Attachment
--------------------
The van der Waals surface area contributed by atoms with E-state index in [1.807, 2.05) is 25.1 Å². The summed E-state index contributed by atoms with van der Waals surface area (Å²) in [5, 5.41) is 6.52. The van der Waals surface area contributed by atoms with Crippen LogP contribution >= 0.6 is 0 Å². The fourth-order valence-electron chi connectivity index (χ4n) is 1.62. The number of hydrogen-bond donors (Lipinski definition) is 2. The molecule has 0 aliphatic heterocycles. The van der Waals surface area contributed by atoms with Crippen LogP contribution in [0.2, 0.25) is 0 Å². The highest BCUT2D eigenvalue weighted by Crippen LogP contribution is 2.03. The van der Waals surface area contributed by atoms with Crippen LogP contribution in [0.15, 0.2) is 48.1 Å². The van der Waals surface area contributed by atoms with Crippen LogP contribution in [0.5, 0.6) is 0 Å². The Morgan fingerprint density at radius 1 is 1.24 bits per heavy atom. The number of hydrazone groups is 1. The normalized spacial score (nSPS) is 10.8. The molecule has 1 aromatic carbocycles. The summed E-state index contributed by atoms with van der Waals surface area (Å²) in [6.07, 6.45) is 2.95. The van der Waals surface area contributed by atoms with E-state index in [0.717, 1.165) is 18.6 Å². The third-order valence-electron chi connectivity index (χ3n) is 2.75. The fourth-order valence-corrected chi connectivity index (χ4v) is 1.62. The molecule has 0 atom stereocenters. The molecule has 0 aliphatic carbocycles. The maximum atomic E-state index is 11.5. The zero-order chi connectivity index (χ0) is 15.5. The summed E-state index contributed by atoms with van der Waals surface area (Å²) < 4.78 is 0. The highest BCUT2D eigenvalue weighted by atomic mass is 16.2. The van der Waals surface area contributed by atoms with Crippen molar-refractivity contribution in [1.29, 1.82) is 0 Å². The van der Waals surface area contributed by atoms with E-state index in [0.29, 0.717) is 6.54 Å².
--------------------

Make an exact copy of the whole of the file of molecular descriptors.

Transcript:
The van der Waals surface area contributed by atoms with E-state index in [1.807, 2.05) is 25.1 Å². The summed E-state index contributed by atoms with van der Waals surface area (Å²) in [5, 5.41) is 6.52. The van der Waals surface area contributed by atoms with Crippen LogP contribution >= 0.6 is 0 Å². The fourth-order valence-electron chi connectivity index (χ4n) is 1.62. The number of hydrogen-bond donors (Lipinski definition) is 2. The molecule has 0 aliphatic heterocycles. The van der Waals surface area contributed by atoms with Crippen LogP contribution in [0.2, 0.25) is 0 Å². The highest BCUT2D eigenvalue weighted by Crippen LogP contribution is 2.03. The van der Waals surface area contributed by atoms with Crippen LogP contribution in [0.15, 0.2) is 48.1 Å². The van der Waals surface area contributed by atoms with Crippen LogP contribution in [0.5, 0.6) is 0 Å². The Morgan fingerprint density at radius 1 is 1.24 bits per heavy atom. The number of hydrazone groups is 1. The normalized spacial score (nSPS) is 10.8. The molecule has 1 aromatic carbocycles. The summed E-state index contributed by atoms with van der Waals surface area (Å²) in [6.07, 6.45) is 2.95. The van der Waals surface area contributed by atoms with E-state index in [0.717, 1.165) is 18.6 Å². The third-order valence-electron chi connectivity index (χ3n) is 2.75. The fourth-order valence-corrected chi connectivity index (χ4v) is 1.62. The molecule has 0 atom stereocenters. The molecule has 0 aliphatic carbocycles. The maximum atomic E-state index is 11.5. The zero-order chi connectivity index (χ0) is 15.5. The summed E-state index contributed by atoms with van der Waals surface area (Å²) < 4.78 is 0. The highest BCUT2D eigenvalue weighted by atomic mass is 16.2. The van der Waals surface area contributed by atoms with Crippen molar-refractivity contribution in [1.29, 1.82) is 0 Å². The van der Waals surface area contributed by atoms with E-state index in [0.29, 0.717) is 6.54 Å².